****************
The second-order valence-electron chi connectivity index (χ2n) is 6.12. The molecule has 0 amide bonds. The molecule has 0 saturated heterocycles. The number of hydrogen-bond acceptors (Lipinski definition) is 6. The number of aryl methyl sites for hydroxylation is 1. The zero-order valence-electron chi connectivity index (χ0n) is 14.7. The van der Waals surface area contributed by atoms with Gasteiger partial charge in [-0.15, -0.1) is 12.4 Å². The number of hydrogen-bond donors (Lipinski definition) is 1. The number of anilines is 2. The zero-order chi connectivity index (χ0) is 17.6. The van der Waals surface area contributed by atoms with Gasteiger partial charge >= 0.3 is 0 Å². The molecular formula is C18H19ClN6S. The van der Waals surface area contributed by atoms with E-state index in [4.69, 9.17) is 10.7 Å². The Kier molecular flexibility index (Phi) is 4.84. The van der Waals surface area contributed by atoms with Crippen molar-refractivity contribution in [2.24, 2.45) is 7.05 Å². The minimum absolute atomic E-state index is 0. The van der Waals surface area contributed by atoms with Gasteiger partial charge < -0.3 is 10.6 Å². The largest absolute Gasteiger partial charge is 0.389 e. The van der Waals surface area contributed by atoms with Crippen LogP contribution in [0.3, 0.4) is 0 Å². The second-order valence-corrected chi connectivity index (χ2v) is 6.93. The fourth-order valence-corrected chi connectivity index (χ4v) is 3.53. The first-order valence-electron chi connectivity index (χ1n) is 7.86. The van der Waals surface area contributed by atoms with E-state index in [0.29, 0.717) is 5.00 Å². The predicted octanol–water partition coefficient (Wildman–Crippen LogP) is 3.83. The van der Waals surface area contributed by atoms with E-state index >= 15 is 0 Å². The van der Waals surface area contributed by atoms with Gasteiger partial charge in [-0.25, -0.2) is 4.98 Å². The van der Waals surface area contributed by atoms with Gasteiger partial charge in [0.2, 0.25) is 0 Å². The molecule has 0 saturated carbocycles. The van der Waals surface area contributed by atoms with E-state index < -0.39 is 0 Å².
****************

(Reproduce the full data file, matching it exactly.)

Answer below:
The second-order valence-electron chi connectivity index (χ2n) is 6.12. The molecule has 0 amide bonds. The molecule has 0 saturated heterocycles. The number of hydrogen-bond acceptors (Lipinski definition) is 6. The number of aryl methyl sites for hydroxylation is 1. The zero-order valence-electron chi connectivity index (χ0n) is 14.7. The van der Waals surface area contributed by atoms with Gasteiger partial charge in [-0.15, -0.1) is 12.4 Å². The number of hydrogen-bond donors (Lipinski definition) is 1. The number of anilines is 2. The zero-order chi connectivity index (χ0) is 17.6. The van der Waals surface area contributed by atoms with Gasteiger partial charge >= 0.3 is 0 Å². The molecular formula is C18H19ClN6S. The van der Waals surface area contributed by atoms with E-state index in [4.69, 9.17) is 10.7 Å². The Kier molecular flexibility index (Phi) is 4.84. The van der Waals surface area contributed by atoms with Crippen molar-refractivity contribution in [2.24, 2.45) is 7.05 Å². The minimum absolute atomic E-state index is 0. The van der Waals surface area contributed by atoms with Gasteiger partial charge < -0.3 is 10.6 Å². The largest absolute Gasteiger partial charge is 0.389 e. The van der Waals surface area contributed by atoms with Crippen LogP contribution in [0.3, 0.4) is 0 Å². The second-order valence-corrected chi connectivity index (χ2v) is 6.93. The fourth-order valence-corrected chi connectivity index (χ4v) is 3.53. The first-order valence-electron chi connectivity index (χ1n) is 7.86. The van der Waals surface area contributed by atoms with E-state index in [0.29, 0.717) is 5.00 Å². The predicted octanol–water partition coefficient (Wildman–Crippen LogP) is 3.83. The van der Waals surface area contributed by atoms with E-state index >= 15 is 0 Å². The van der Waals surface area contributed by atoms with Gasteiger partial charge in [-0.25, -0.2) is 4.98 Å². The van der Waals surface area contributed by atoms with Gasteiger partial charge in [0.2, 0.25) is 0 Å². The molecule has 0 saturated carbocycles. The van der Waals surface area contributed by atoms with E-state index < -0.39 is 0 Å².